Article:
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From Efrem Zelony-Mindell’s review for aCurator.com:

Photographer Frances F. Denny wants you to know you can be an imperfect feminist. That’s an OK thing to be. Ideals of 1920’s feminism and femininity have changed. Denny’s first solo show, currently at ClampArt in New York City, contemplates and questions ideals of being a woman. As one who grew up in the nineties, she may be the first to admit it was a rather glorious age of shiny stickers, glittery goo, pearly nail polish, balloons, and bright colors. Clouds, stars, ponies and the like! These things became cornerstone caricatures of girlhood. To a large extent, they still are. It seems poignant to point out that as a kid growing up in the nineties, identity seemed pretty amorphous for a good while there. There were odd edges around what cool was and I’m not sure we wanted it to be a specific thing. We grew up on a much different Nickelodeon, with an almost unrecognizable Britney Spears. We were cool with being totally quirky, maybe even okay with being completely poor. We weren’t perfect, but we loved our bright colors and tons of sugar! And let’s be honest, nineties kids were a little twisted. There was something in the air back then. Denny has put a good amount of this nurture into her photographs and exhibition, Pink Crush.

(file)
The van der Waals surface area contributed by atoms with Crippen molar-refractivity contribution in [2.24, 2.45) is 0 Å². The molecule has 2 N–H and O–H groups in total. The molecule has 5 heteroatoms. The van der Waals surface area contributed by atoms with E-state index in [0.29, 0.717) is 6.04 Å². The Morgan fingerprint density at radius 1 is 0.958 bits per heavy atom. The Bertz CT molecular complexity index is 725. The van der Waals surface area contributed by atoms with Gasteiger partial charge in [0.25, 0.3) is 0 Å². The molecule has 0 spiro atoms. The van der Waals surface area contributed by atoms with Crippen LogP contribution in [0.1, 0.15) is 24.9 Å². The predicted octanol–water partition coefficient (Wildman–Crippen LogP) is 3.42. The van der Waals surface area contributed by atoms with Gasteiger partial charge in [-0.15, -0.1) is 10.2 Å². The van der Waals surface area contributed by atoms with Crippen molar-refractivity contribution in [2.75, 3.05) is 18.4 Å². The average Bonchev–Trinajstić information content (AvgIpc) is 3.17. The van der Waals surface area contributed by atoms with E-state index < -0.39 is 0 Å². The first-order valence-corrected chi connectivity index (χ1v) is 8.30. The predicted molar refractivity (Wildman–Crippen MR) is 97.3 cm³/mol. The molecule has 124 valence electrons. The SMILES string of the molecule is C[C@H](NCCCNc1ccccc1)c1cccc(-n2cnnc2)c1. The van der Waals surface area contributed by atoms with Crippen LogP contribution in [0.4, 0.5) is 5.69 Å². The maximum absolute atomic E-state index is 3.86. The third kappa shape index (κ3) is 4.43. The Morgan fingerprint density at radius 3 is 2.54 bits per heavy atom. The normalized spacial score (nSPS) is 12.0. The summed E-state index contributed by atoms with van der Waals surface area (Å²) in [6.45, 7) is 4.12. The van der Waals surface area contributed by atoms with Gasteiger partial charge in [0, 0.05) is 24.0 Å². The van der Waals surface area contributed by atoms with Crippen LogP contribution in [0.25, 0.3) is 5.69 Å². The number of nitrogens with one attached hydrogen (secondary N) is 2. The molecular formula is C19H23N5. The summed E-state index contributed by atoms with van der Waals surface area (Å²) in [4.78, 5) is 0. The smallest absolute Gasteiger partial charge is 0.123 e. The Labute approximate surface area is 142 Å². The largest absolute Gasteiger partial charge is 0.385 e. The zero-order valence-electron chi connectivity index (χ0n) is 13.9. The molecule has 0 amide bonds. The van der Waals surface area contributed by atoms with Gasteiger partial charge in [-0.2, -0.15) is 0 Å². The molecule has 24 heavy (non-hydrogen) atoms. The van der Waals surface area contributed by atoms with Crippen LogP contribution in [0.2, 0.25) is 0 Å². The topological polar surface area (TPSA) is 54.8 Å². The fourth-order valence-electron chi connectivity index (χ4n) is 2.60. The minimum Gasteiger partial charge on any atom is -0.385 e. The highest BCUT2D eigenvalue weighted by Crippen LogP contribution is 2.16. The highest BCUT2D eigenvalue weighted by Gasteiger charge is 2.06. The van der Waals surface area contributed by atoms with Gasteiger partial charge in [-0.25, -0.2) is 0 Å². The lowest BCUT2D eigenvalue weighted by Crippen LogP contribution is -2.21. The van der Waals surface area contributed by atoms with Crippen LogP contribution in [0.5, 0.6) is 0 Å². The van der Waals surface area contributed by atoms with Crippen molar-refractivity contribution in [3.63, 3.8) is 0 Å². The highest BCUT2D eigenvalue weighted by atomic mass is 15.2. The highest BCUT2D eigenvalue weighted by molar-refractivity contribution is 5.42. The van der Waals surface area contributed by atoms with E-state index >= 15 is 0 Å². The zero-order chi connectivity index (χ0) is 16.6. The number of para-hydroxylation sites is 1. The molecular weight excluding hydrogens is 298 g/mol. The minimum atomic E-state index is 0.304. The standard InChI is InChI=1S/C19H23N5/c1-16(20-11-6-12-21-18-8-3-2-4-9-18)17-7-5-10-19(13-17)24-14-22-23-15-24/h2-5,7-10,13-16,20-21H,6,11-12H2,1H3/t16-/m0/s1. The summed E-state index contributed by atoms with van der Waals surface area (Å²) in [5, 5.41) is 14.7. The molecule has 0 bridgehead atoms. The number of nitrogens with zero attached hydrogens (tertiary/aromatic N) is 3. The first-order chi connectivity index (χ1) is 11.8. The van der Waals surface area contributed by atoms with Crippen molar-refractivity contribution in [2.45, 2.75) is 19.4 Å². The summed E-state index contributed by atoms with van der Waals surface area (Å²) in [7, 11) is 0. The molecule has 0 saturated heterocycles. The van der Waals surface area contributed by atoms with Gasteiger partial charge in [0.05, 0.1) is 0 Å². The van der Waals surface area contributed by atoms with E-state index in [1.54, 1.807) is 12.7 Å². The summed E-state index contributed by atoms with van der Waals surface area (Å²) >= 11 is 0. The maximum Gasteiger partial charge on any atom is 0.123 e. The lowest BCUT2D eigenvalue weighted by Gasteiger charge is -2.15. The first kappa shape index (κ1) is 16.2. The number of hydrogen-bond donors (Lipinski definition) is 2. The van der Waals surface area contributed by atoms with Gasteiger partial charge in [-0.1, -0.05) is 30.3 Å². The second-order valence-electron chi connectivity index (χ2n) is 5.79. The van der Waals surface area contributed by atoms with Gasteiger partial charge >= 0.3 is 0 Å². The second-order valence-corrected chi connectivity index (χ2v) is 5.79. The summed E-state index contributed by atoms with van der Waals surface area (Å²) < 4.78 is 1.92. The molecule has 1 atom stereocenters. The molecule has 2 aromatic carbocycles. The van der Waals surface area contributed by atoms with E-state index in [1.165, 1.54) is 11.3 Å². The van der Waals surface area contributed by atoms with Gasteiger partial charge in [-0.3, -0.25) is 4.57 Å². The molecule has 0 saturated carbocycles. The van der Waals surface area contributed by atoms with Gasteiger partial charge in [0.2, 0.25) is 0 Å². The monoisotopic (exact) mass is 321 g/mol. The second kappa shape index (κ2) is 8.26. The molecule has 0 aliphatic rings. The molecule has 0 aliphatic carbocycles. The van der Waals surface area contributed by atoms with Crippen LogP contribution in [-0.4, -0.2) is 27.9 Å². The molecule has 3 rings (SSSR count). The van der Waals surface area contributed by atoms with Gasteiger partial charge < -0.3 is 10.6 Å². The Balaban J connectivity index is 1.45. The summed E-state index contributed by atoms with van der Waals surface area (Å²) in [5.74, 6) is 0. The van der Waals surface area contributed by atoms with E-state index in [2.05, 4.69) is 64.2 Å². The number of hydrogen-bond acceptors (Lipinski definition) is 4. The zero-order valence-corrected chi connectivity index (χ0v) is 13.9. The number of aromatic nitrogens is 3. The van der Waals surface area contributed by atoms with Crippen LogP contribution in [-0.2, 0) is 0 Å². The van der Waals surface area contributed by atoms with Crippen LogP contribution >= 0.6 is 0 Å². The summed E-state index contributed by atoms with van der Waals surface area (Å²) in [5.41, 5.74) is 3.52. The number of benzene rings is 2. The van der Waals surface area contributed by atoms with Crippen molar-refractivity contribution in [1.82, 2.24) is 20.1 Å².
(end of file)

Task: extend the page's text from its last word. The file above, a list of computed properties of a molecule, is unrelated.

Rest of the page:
View the original review

View Frances F. Denny’s exhibition “Pink Crush” at ClampArt
Browse all of Frances F. Denny’s work at ClampArt

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